Monday, December 04, 2017

School Books

Texas dominates the school book market; they have so many students that printers use Texas school books for other states around the country. But lately other school districts have been shying away from them because of their conservative leaning on science, the environment, and evolution; in walks California.
California just approved 10 LGBT-inclusive textbooks for elementary & middle school
By Alex Bollinger
November 12, 2017

The California State Board of Education just agreed to recommend ten LGBTQ-inclusive history textbooks for grades K through 8. The board also rejected two books from Houghton Mifflin Harcourt that failed to include LGBTQ people.

In 2011, California passed the FAIR Education Act, which added people with disabilities and LGBT people to the list of minorities whose contributions must be included in textbooks in the state.
Meanwhile Texas is removing all reference about LGBT people.
“This long fought victory is the next step for California students to learn about the contributions and history of LGBTQ people,” Equality California executive director Rick Zbur said.

School districts in California do not have to choose a book recommended by the state, but many do. Either way, their curriculum has to meet state standards.
A 2012 article in the New York Review of Books had this to say,
No matter where you live, if your children go to public schools, the textbooks they use were very possibly written under Texas influence. If they graduated with a reflexive suspicion of the concept of separation of church and state and an unexpected interest in the contributions of the National Rifle Association to American history, you know who to blame.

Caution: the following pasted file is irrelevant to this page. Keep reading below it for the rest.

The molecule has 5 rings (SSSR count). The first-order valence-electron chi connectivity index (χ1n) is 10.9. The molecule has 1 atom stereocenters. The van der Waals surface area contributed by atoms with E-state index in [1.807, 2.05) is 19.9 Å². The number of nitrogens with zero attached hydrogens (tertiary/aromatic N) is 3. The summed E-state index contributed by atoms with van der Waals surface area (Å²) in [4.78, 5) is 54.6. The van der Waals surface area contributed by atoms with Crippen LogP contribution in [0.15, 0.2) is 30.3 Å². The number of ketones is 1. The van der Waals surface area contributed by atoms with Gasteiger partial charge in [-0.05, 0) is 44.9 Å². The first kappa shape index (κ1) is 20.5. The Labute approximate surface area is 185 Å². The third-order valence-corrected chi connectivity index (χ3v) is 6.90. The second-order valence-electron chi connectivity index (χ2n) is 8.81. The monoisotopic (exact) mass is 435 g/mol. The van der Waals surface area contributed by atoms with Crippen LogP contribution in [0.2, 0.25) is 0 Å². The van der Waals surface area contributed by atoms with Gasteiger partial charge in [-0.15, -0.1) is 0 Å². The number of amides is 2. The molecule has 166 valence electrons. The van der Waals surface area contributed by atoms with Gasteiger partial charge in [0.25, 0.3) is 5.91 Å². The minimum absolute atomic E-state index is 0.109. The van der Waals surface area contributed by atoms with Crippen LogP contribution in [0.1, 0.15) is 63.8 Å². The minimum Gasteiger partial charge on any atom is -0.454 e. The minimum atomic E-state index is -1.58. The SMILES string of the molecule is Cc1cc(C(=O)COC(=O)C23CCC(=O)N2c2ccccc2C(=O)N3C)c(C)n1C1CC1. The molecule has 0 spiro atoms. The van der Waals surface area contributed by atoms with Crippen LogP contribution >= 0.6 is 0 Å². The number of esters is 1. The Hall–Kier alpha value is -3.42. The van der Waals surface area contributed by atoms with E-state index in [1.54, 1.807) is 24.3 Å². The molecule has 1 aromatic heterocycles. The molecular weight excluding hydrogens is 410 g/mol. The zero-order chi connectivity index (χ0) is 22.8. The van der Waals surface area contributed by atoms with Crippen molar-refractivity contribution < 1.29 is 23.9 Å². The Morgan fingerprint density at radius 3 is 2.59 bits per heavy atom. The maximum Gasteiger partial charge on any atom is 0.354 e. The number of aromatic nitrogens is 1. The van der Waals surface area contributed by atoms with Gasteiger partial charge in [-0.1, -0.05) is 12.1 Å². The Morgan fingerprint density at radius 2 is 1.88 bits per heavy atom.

When it comes to meddling with school textbooks, Texas is both similar to other states and totally different. It’s hardly the only one that likes to fiddle around with the material its kids study in class. The difference is due to size—4.8 million textbook-reading schoolchildren as of 2011—and the peculiarities of its system of government, in which the State Board of Education is selected in elections that are practically devoid of voters, and wealthy donors can chip in unlimited amounts of money to help their favorites win.
And this is where California comes in… they have enough of a clout to be able to offer alternatives to the Texas school books.

Of course according to the LGBTQNation article there is opposition to the books and it comes from the usual anti-LGBT sources,
Conservatives, of course, opposed any inclusion of LGBTQ people at all. The California Family Institute, in a blog post, said that the law “doesn’t take into account the sincerely held moral and religious beliefs of millions of California parents.”
We can have our little children finding out that Walt Whitman and Emily Dickenson were gay and lesbians, might make the children start thinking it is okay to be LGBT.

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